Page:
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J Health Commun. 2009 Dec;14(8):768-84. doi: 10.1080/10810730903295518.

Disclosing the disclosure: factors associated with communicating the results of genetic susceptibility testing for Alzheimer's disease.

Author information

  • 1Social and Behavioral Research Branch, National Human Genome Research Institute, Bethesda, Maryland 20892-2073, USA. ashidas@mail.nih.gov

Abstract

This study explored the extent to which recipients of genetic susceptibility testing for Alzheimer's disease (AD) communicated their results to others. It also examined demographic characteristics, along with beliefs about AD, associated with such communication. Participants (N = 271) in a randomized clinical trial involving genetic testing for Apolipoprotein E (APOE) gene variants among first-degree relatives of AD patients reported their communication behaviors 6 weeks after the results disclosure. Information on beliefs about AD and genetic testing was collected at baseline. Eighty-two percent of participants receiving APOE genotype information shared their results with someone. Specifically, 64% shared with family members, 51% with spouse or significant others, 35% with friends, and 12% with health care professionals. Greater AD treatment optimism was associated with communicating results to family (OR = 1.43), spouse (OR = 1.62), friends (OR = 1.81), and health care professionals (OR = 2.20). Lower perceived risk (OR = 0.98) and higher perceived importance of genetics in the development of AD (OR = 1.93) were associated with results communication in general. Lower perceived drawbacks of AD genetic testing was associated with results communication to friends (OR = 0.65). Beliefs about AD risks and causes, genetic testing, and development of treatments partly may determine the interpersonal communication patterns of genetic susceptibility test results.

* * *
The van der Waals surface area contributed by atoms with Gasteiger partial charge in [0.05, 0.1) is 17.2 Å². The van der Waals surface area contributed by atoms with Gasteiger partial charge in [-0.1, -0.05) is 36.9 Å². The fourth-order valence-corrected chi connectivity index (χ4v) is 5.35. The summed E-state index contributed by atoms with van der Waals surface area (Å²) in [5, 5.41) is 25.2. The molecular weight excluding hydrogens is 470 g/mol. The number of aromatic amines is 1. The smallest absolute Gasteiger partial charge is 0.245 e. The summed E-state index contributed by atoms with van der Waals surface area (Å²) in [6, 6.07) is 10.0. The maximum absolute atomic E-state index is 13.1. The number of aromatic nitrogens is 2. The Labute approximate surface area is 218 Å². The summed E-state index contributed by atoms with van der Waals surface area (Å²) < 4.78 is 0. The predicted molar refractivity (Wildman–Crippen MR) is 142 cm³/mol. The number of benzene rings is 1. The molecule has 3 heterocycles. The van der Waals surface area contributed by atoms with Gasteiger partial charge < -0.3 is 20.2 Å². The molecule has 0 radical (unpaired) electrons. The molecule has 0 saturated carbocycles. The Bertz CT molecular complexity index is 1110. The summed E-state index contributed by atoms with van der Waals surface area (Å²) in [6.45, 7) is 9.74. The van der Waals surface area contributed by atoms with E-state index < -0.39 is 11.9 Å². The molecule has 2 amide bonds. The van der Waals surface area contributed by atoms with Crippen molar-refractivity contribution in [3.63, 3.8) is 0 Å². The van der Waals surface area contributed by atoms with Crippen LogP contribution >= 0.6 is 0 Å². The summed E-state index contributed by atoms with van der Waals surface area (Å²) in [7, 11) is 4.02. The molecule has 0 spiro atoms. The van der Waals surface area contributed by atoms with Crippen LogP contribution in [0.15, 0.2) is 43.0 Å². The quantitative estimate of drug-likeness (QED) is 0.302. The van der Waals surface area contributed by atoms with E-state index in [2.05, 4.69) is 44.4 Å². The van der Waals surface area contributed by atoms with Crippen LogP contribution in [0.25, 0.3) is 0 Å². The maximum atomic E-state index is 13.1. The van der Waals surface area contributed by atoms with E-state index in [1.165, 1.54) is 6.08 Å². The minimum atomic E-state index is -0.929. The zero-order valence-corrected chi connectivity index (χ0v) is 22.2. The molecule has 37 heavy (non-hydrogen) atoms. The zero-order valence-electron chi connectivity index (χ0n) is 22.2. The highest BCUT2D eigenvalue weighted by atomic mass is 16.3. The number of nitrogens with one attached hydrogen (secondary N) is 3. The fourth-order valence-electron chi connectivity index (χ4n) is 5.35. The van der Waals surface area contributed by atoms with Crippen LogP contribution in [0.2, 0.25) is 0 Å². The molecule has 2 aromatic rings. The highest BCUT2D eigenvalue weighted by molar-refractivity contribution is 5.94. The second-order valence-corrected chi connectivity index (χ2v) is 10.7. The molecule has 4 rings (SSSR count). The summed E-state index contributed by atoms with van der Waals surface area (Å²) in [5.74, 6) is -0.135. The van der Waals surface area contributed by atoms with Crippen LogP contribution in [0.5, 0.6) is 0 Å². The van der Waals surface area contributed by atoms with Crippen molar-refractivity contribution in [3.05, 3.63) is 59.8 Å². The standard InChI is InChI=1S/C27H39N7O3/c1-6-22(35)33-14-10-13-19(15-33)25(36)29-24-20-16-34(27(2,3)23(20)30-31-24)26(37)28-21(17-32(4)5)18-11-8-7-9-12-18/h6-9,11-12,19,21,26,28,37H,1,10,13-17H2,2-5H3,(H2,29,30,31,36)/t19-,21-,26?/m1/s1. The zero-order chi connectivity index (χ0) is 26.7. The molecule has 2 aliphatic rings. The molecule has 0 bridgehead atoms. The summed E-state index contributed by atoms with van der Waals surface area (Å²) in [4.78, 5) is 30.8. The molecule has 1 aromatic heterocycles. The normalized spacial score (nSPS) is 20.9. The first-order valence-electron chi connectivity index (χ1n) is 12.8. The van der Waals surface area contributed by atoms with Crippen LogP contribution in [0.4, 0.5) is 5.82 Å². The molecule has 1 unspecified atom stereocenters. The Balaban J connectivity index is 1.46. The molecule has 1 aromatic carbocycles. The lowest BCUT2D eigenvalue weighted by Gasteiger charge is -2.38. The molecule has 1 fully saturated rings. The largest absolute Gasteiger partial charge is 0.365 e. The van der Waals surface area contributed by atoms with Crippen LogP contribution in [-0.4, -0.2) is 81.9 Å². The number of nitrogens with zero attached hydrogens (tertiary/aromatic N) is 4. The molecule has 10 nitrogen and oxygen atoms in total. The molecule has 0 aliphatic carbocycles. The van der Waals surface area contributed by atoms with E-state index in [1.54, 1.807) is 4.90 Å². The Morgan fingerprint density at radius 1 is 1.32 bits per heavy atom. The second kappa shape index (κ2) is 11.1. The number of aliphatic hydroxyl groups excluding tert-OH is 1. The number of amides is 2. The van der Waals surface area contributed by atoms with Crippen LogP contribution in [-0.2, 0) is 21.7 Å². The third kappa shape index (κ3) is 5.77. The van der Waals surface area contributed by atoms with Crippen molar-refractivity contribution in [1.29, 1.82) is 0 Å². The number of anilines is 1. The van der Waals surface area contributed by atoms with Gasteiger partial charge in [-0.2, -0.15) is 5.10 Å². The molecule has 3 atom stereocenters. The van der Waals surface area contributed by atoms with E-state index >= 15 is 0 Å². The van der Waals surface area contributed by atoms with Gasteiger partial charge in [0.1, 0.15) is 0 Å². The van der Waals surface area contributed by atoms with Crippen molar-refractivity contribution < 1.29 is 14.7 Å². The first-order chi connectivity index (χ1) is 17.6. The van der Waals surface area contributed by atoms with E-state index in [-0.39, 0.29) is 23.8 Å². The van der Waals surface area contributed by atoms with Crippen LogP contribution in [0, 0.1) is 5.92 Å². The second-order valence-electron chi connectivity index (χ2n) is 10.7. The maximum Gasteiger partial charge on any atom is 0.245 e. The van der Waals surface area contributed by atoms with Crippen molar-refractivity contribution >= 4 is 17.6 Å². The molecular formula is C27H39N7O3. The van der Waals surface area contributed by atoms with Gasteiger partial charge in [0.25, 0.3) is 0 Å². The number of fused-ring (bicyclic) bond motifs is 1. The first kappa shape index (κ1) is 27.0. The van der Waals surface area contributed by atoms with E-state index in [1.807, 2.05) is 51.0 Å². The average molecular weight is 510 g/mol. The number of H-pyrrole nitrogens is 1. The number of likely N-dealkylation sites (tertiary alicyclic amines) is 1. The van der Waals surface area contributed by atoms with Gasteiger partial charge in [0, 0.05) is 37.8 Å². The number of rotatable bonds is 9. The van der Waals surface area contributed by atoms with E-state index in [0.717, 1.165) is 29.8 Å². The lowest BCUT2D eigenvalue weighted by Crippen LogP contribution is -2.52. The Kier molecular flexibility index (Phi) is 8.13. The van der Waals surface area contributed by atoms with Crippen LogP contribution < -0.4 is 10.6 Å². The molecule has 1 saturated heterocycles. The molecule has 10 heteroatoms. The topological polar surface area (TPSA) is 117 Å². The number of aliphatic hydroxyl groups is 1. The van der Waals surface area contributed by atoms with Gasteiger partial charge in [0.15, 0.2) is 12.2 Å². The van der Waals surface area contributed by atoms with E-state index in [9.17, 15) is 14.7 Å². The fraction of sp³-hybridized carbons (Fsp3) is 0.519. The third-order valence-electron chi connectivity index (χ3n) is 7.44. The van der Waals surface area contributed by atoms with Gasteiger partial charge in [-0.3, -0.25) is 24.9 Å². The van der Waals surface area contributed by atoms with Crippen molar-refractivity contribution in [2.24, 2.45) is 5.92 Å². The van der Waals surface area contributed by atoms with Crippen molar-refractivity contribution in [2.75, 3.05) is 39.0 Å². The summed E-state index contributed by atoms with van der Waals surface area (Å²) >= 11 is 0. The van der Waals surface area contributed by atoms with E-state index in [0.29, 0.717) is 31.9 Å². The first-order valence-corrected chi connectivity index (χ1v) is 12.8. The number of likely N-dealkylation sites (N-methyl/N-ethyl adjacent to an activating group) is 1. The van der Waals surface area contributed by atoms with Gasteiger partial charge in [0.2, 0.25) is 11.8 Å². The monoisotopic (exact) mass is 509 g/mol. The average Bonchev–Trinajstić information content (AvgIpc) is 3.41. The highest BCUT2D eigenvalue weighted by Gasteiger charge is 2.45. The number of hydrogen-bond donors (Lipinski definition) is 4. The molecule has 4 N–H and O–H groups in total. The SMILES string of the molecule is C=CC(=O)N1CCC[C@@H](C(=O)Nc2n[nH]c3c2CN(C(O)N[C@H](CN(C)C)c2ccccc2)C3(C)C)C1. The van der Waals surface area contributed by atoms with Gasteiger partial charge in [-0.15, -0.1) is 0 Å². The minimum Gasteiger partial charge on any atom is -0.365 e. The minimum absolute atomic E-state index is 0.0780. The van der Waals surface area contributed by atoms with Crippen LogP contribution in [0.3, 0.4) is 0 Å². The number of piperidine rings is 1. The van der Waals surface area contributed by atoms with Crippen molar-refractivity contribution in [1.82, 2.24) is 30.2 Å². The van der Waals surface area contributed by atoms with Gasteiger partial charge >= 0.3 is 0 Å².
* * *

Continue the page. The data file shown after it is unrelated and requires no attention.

PMID:
20029710
[PubMed - indexed for MEDLINE]
PMCID:
PMC2801901
Free PMC Article
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